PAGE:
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Around 45,srcsrcsrc fans will be at Eden Park this weekend. Photo / Getty Images
On Saturday afternoon, around 45,srcsrcsrc rugby fans will stream into a sold-out Eden Park to witness the Blues take on the Crusaders in the final of the Super Rugby Pacific tournament.
It marks the climax of the great rivalry between Auckland and Christchurch, but it’s also the first major step we’re taking towards living with Covid.
NZ Herald senior writer and diehard Blues fan Simon Wilson tells the Front Page podcast that the impact of this event will extend far beyond the proceedings on the rugby pitch.
“This game is sold out – and you have to go back a long time to think of the last time a rugby match was sold out,” says Wilson.
“The bar and restaurant owners around the stadium are excited.
“They need this. It’s great for us as social animals, but it’s fantastic for them to have the jobs and have the businesses functioning. They’ll be able to make some money. The stadium is the biggest example of that, but there’s a whole infrastructure around it.”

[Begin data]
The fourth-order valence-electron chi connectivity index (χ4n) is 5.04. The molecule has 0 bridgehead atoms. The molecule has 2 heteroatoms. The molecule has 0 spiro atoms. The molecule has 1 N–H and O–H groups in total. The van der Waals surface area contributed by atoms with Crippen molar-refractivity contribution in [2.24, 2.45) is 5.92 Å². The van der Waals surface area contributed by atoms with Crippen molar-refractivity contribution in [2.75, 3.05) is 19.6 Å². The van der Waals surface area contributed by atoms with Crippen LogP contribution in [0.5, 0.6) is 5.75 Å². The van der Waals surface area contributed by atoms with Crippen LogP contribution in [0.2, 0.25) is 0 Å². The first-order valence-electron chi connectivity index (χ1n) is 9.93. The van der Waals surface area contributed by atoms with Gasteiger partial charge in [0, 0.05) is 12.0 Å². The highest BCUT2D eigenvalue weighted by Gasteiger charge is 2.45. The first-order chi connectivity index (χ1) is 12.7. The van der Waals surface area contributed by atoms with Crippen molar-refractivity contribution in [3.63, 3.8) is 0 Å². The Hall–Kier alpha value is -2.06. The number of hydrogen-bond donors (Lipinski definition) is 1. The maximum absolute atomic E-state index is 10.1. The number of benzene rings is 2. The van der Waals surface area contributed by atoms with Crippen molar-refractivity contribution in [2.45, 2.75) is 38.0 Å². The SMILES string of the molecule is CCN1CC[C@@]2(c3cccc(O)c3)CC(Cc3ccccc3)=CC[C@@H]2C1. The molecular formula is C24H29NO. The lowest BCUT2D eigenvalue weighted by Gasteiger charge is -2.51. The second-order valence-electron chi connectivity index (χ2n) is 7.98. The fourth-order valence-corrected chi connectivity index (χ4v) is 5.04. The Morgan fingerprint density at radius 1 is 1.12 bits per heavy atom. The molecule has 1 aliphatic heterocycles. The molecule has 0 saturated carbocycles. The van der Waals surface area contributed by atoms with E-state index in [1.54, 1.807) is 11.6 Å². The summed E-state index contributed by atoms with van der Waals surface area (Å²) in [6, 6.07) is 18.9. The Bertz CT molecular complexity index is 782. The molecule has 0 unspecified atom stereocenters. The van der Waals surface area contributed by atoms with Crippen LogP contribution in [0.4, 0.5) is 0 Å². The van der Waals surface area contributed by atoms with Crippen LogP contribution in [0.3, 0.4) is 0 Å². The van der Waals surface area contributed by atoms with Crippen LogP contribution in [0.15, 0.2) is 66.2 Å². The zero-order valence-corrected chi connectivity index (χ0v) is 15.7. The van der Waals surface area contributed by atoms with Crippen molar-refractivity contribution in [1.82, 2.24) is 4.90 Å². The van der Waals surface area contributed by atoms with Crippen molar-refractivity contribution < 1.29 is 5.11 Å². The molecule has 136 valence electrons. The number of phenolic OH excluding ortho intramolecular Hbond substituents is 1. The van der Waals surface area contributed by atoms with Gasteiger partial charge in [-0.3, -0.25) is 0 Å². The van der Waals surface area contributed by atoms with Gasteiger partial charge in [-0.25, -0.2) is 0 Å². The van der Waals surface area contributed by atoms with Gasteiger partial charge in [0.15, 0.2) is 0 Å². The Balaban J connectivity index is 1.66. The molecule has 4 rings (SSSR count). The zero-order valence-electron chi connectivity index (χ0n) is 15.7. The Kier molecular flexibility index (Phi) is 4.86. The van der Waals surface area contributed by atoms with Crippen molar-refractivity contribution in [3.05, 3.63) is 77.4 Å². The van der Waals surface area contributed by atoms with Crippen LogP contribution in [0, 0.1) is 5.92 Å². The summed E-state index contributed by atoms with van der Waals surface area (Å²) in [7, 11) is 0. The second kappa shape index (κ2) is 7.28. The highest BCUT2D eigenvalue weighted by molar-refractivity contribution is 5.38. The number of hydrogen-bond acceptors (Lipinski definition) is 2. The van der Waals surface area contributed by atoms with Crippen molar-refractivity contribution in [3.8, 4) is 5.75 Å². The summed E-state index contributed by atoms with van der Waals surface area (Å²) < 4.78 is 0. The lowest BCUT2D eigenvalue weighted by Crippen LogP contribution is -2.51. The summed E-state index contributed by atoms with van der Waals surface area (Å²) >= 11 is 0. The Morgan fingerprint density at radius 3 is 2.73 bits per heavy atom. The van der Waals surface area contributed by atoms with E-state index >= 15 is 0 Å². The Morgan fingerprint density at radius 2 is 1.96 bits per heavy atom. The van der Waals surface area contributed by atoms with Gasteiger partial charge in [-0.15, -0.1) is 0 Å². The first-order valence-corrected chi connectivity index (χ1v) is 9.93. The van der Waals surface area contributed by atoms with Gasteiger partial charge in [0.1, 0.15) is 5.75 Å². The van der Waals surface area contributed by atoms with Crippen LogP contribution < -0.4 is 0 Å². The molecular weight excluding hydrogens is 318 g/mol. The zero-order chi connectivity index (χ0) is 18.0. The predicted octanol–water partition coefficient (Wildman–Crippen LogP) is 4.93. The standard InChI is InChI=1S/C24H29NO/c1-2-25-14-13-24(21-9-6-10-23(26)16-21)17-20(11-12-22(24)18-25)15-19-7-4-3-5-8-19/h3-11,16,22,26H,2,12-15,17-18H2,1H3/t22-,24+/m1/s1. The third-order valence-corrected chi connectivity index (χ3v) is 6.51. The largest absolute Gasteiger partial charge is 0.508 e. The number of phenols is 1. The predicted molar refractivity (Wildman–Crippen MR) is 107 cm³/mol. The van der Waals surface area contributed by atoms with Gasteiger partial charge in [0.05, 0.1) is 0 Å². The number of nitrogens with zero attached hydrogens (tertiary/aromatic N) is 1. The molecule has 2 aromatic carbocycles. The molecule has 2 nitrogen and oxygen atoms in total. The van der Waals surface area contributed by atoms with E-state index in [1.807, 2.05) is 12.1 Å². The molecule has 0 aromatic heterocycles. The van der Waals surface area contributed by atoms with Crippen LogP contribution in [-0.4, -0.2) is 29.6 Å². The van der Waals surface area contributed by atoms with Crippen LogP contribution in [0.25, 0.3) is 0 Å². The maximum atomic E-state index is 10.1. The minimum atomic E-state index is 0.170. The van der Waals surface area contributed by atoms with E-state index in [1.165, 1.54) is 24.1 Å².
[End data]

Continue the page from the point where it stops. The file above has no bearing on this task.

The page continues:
The 45,srcsrcsrc people who attend this event and visit the surrounding bars could also offer the lingering effect of giving people the confidence to participate in other activities and events in the coming months.
“The Auckland Theatre Company will next week open its play Scenes from a Yellow Peril, and I hope people go to that,” says Wilson.
“It’s great that the theatre is coming back. International musical Girl from the North Country will be touring New Zealand and the Auckland Writers’ Festival has just announced its programme for this year. It’s fantastic to see that that life is coming back. It’s not just the sports sector. The cultural sector is back on too.”
All this points to a nation that is becoming more comfortable with the risks of living with Covid-19, but the shadow of the pandemic has not yet lifted.
The risk remains that as 45,srcsrcsrc people congregate at the stadium and thousands of others meet at pubs around the country, we could be walking straight into a super-spreader event as we head into the middle of winter.
“There are super-spreader events, still, and we just don’t know what might happen. Obviously, people are prepared to take the risk now, but people who feel they are immune-co
…. to be continued
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